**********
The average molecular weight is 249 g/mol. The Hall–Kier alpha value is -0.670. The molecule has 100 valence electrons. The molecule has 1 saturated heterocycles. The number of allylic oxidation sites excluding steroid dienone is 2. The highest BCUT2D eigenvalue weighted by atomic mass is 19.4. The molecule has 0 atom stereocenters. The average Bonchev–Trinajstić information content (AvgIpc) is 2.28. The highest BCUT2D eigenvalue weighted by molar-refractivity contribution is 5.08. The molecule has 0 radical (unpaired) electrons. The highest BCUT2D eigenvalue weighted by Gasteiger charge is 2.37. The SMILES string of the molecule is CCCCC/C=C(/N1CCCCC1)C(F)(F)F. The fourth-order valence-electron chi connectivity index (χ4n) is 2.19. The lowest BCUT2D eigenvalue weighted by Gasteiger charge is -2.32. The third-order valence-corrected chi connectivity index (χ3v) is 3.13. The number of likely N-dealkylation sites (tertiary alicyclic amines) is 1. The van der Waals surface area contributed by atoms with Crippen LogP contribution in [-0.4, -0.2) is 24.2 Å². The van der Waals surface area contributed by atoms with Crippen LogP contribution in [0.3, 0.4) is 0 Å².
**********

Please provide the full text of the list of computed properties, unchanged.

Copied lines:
The average molecular weight is 249 g/mol. The Hall–Kier alpha value is -0.670. The molecule has 100 valence electrons. The molecule has 1 saturated heterocycles. The number of allylic oxidation sites excluding steroid dienone is 2. The highest BCUT2D eigenvalue weighted by atomic mass is 19.4. The molecule has 0 atom stereocenters. The average Bonchev–Trinajstić information content (AvgIpc) is 2.28. The highest BCUT2D eigenvalue weighted by molar-refractivity contribution is 5.08. The molecule has 0 radical (unpaired) electrons. The highest BCUT2D eigenvalue weighted by Gasteiger charge is 2.37. The SMILES string of the molecule is CCCCC/C=C(/N1CCCCC1)C(F)(F)F. The fourth-order valence-electron chi connectivity index (χ4n) is 2.19. The lowest BCUT2D eigenvalue weighted by Gasteiger charge is -2.32. The third-order valence-corrected chi connectivity index (χ3v) is 3.13. The number of likely N-dealkylation sites (tertiary alicyclic amines) is 1. The van der Waals surface area contributed by atoms with Crippen LogP contribution in [-0.4, -0.2) is 24.2 Å². The van der Waals surface area contributed by atoms with Crippen LogP contribution in [0.3, 0.4) is 0 Å².